THREE million tonnes of gravel will be extracted from land near Christchurch after proposals were given the official go-ahead.

The plans, which were submitted to Hampshire County Council in 2016, will see the 77-hectare site at Roeshot used for the extraction operation over a period of 14-16 years, followed by a four-year ‘restoration programme’.

When the proposals were submitted by the Meyrick Estate, which owns the land off the A35, concerns were raised over the increased lorry movements on the already busy main road.

There will be an estimated 120 lorry movements a day to and from the site.

Two petitions were created in response to the plans, and more than 60 people lodged formal objections to the application.

As well as traffic concerns, objectors also fear for the impact of the gravel extraction on local wildlife and nearby protected nature sites, such as Burton Common.

The gravel extraction site was allocated in the Hampshire Minerals and Waste Plan after a previous consultation examined a range of locations; however, Roeshot was ‘the most suitable’.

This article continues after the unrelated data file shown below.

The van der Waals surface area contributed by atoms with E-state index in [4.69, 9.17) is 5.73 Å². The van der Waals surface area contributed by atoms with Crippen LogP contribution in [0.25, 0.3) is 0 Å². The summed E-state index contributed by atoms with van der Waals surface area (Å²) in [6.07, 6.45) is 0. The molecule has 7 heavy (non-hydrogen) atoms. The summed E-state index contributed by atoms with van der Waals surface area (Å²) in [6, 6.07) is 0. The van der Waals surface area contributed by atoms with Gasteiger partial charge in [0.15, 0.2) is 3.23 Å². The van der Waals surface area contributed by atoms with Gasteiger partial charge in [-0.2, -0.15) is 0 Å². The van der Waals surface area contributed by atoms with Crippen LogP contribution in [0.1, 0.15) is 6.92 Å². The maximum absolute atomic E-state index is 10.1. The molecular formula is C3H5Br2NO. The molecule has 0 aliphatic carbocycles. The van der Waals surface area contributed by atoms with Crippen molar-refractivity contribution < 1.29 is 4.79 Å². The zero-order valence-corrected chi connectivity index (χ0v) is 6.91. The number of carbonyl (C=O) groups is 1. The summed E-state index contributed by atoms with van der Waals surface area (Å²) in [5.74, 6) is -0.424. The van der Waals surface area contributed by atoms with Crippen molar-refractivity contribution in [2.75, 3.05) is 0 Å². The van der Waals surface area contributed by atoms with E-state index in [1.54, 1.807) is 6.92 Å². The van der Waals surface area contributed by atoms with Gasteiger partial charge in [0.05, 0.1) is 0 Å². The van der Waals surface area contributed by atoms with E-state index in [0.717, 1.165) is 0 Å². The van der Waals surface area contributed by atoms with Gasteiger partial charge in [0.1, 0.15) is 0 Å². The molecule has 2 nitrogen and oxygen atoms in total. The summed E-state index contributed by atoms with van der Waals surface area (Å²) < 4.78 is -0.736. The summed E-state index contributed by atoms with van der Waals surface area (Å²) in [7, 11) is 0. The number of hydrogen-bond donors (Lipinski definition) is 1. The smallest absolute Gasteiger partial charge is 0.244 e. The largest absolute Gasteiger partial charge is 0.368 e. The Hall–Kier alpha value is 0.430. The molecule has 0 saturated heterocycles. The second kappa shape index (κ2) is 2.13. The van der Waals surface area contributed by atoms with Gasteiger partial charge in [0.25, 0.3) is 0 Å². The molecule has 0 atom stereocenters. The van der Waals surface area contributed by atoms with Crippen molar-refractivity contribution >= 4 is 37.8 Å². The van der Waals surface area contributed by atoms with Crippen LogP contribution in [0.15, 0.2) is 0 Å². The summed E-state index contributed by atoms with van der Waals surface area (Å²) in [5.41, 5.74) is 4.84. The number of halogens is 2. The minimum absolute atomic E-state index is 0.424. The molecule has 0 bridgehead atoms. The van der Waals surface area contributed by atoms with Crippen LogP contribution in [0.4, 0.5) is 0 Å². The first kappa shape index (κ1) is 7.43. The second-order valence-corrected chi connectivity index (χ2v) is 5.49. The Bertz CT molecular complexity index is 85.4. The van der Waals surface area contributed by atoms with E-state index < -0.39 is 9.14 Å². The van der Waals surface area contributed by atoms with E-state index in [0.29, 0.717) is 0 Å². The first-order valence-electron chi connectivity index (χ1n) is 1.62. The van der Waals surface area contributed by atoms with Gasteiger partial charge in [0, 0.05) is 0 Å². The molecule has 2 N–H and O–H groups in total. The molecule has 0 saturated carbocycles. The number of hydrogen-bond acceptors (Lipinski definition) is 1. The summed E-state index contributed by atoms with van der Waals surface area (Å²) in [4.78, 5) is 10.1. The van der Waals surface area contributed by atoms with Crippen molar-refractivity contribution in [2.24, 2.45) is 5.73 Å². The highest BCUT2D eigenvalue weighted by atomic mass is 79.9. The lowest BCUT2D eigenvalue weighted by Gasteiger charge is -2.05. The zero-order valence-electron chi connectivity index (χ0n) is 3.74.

In August 2016, planning permission was granted for access to the site via an internal haul road from the A35, by the pick your own farm.

Judith Smallman, head of strategic planning, prepared a report on the gravel extraction proposals ahead of a recent meeting of the regulatory committee.

She said the proposal would be a “time-limited mineral extraction which is subject to a requirement for restoration and aftercare” and “contribute to maintaining an adequate and steady supply of sharp sand and gravel for Hampshire”.

She said the scheme would “be acceptable in terms of highway capacity and safety” and “not cause adverse public health and safety impacts”.

The site will be in operation between 7am and 6pm during the week and 7am to 12.30pm on Saturdays, with no operations on a Sunday or public holidays.

An on-site concrete batching plant will also be producing around 20,000 cubic metres of concrete per year.

As previously reported, work is starting on the creation of a Suitable Alternative Natural Greenspace on an adjoining site at Roeshot to mitigate the potential harm caused by a major development of 875 new homes. Outline plans by developers Taylor Wimpey were approved in June 2017.